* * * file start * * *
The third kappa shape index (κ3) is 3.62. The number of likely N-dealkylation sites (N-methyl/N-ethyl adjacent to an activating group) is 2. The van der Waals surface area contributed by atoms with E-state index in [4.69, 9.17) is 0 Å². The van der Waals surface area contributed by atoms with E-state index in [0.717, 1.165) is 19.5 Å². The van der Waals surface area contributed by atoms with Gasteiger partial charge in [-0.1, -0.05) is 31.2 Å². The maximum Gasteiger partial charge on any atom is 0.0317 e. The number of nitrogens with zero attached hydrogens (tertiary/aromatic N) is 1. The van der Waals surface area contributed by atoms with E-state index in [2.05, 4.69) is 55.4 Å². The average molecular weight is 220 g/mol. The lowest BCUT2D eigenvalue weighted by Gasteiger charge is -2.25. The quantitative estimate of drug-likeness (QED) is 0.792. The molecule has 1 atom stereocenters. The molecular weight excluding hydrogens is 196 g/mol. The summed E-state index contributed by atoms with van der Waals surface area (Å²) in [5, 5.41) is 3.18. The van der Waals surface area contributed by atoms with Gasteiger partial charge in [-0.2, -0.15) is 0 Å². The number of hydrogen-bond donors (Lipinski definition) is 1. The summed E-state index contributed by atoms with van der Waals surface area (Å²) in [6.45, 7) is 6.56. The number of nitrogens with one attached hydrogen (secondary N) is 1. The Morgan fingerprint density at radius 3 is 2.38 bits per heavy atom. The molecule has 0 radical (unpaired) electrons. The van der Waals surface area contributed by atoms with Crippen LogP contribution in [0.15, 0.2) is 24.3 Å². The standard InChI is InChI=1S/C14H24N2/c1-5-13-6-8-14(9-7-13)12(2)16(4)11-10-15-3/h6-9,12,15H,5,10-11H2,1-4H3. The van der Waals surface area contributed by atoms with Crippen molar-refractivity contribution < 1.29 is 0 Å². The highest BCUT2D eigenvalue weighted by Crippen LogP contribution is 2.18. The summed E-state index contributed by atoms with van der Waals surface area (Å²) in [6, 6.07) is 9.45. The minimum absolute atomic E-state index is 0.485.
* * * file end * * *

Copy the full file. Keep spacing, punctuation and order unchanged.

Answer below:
The third kappa shape index (κ3) is 3.62. The number of likely N-dealkylation sites (N-methyl/N-ethyl adjacent to an activating group) is 2. The van der Waals surface area contributed by atoms with E-state index in [4.69, 9.17) is 0 Å². The van der Waals surface area contributed by atoms with E-state index in [0.717, 1.165) is 19.5 Å². The van der Waals surface area contributed by atoms with Gasteiger partial charge in [-0.1, -0.05) is 31.2 Å². The maximum Gasteiger partial charge on any atom is 0.0317 e. The number of nitrogens with zero attached hydrogens (tertiary/aromatic N) is 1. The van der Waals surface area contributed by atoms with E-state index in [2.05, 4.69) is 55.4 Å². The average molecular weight is 220 g/mol. The lowest BCUT2D eigenvalue weighted by Gasteiger charge is -2.25. The quantitative estimate of drug-likeness (QED) is 0.792. The molecule has 1 atom stereocenters. The molecular weight excluding hydrogens is 196 g/mol. The summed E-state index contributed by atoms with van der Waals surface area (Å²) in [5, 5.41) is 3.18. The van der Waals surface area contributed by atoms with Gasteiger partial charge in [-0.2, -0.15) is 0 Å². The number of hydrogen-bond donors (Lipinski definition) is 1. The summed E-state index contributed by atoms with van der Waals surface area (Å²) in [6.45, 7) is 6.56. The number of nitrogens with one attached hydrogen (secondary N) is 1. The Morgan fingerprint density at radius 3 is 2.38 bits per heavy atom. The molecule has 0 radical (unpaired) electrons. The van der Waals surface area contributed by atoms with Crippen LogP contribution in [0.15, 0.2) is 24.3 Å². The standard InChI is InChI=1S/C14H24N2/c1-5-13-6-8-14(9-7-13)12(2)16(4)11-10-15-3/h6-9,12,15H,5,10-11H2,1-4H3. The van der Waals surface area contributed by atoms with Crippen molar-refractivity contribution < 1.29 is 0 Å². The highest BCUT2D eigenvalue weighted by Crippen LogP contribution is 2.18. The summed E-state index contributed by atoms with van der Waals surface area (Å²) in [6, 6.07) is 9.45. The minimum absolute atomic E-state index is 0.485.